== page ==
Today’s political landscape is often dismissed as a partisan deadlock in which the vast majority of voters have already made up their minds and will only dig their feet in further with each passing news cycle. And the data speaks for itself: People seemed to choose party over candidate in 2018, and districts largely voted as expected, based on their previous voting habits and the national environment. Democrats won the House national popular vote by about 8.5 points1 and the margin in the two-party vote for House swung, on average, about 5 points toward Democrats, a continuation of a leftward swing that started in 2016.
But when you focus on how predictably Republican or Democratic a district is, you may miss the fact that a district’s partisanship can — and does — change over time. To better understand how partisanship is shifting at the district level, we looked at each House election since 2012 and calculated the difference between each party’s share of the two-party vote — that is, each party’s votes as a share of all the votes cast for one of the two major parties, disregarding any votes for third parties, independent candidates or write-ins.2 (We excluded any districts that had been redrawn at any point since 2012 election, which meant ignoring all of Pennsylvania, for example, as its districts were redrawn by a court earlier this year.3) Overall, we were able to calculate the margin of victory for 371 districts in at least one of the four election cycles.
In the chart above, each dot represents a district’s margin in that year’s election, and the lines between them connect that district across the years, showing its changes in direction over time. As you can see, some of the districts where Democrats picked up seats in 2018 were previously pretty Republican-leaning — you can see the Democratic gains in those sharply angled blue lines sweeping across the central divider. Among those flipped districts are places that have long Republican traditions, like suburbs in Georgia, Texas and California that haven’t been represented by a Democrat in recent years. Looking at all the districts that flipped to Democrats this year, the average margin has shifted nearly 19 points to the left since 2012.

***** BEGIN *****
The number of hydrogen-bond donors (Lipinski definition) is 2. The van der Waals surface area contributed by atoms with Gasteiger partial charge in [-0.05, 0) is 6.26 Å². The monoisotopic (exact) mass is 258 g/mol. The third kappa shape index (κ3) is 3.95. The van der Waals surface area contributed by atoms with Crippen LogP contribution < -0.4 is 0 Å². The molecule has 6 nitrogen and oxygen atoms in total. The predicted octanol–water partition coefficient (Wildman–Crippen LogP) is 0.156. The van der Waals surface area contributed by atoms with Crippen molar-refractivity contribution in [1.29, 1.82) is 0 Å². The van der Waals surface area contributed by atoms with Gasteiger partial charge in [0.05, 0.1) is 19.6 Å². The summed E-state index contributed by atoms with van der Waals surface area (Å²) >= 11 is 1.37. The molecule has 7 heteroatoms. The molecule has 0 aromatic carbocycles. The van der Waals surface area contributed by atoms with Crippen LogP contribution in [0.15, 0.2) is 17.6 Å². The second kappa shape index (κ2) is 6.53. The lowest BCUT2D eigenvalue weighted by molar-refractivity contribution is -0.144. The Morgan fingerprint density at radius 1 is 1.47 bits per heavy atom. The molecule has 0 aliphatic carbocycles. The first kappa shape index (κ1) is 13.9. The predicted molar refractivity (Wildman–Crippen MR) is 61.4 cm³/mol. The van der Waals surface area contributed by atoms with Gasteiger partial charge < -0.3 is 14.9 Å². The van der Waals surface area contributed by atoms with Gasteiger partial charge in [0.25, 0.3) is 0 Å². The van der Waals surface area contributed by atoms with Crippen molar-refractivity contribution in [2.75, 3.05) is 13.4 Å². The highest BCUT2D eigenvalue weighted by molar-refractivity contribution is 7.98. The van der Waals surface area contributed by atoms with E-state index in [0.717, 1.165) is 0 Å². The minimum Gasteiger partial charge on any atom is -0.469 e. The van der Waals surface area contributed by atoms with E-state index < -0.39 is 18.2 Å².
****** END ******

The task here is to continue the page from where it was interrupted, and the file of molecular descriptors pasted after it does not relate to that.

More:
Only two districts in our data set flipped from Democrats to Republicans this year.4 One of those districts, the Minnesota 8th, had been represented by Democrats for 68 of the last 70 years.
Newfound Democratic strengths that were often overlooked in the post-2016 analysis came to the fore in the 2018 midterms. One of the most dramatic examples is the way college-educated voters grew even more Democratic.
We grouped districts into percentiles by what percentage of the population of adults over 25 had a bachelor’s degree, and then selected the top 10th percentile and the bottom 10th percentile.5 Districts in the top 10th percentile took a limited swing to the right in 2014, then moved to the left in each subsequent election. In 2018, this group swung to the left by an average of 18 points, which far outpaced the national average of a bit under 5 points. Overall, out of the 38 districts in the top 10th percentile for residents with a bachelor’s degree, the number of Republican-controlled districts has winnowed from 17 to just seven.
But the story is less clear-cut in districts in the bottom 10th percentile for population with a bachelor’s degree — 14 went Democratic this year and 16 went Republican. And that’s due in part to the role race can play in determining how a district votes. While there is evidence that white voters without a bachelor’s degree have swung right in recent years, we haven’t seen the same movement among nonwhite voters without a bachelor’s degree. Of the districts in the bottom 10th percentile by education, 31 were majority white, six were majority nonwhite and one was about evenly split.6 They span a pretty broad spectrum, from New York’s 15th Congressional District, which is 82 percent nonwhite, to Kentucky’s 5th, which is 97 percent white.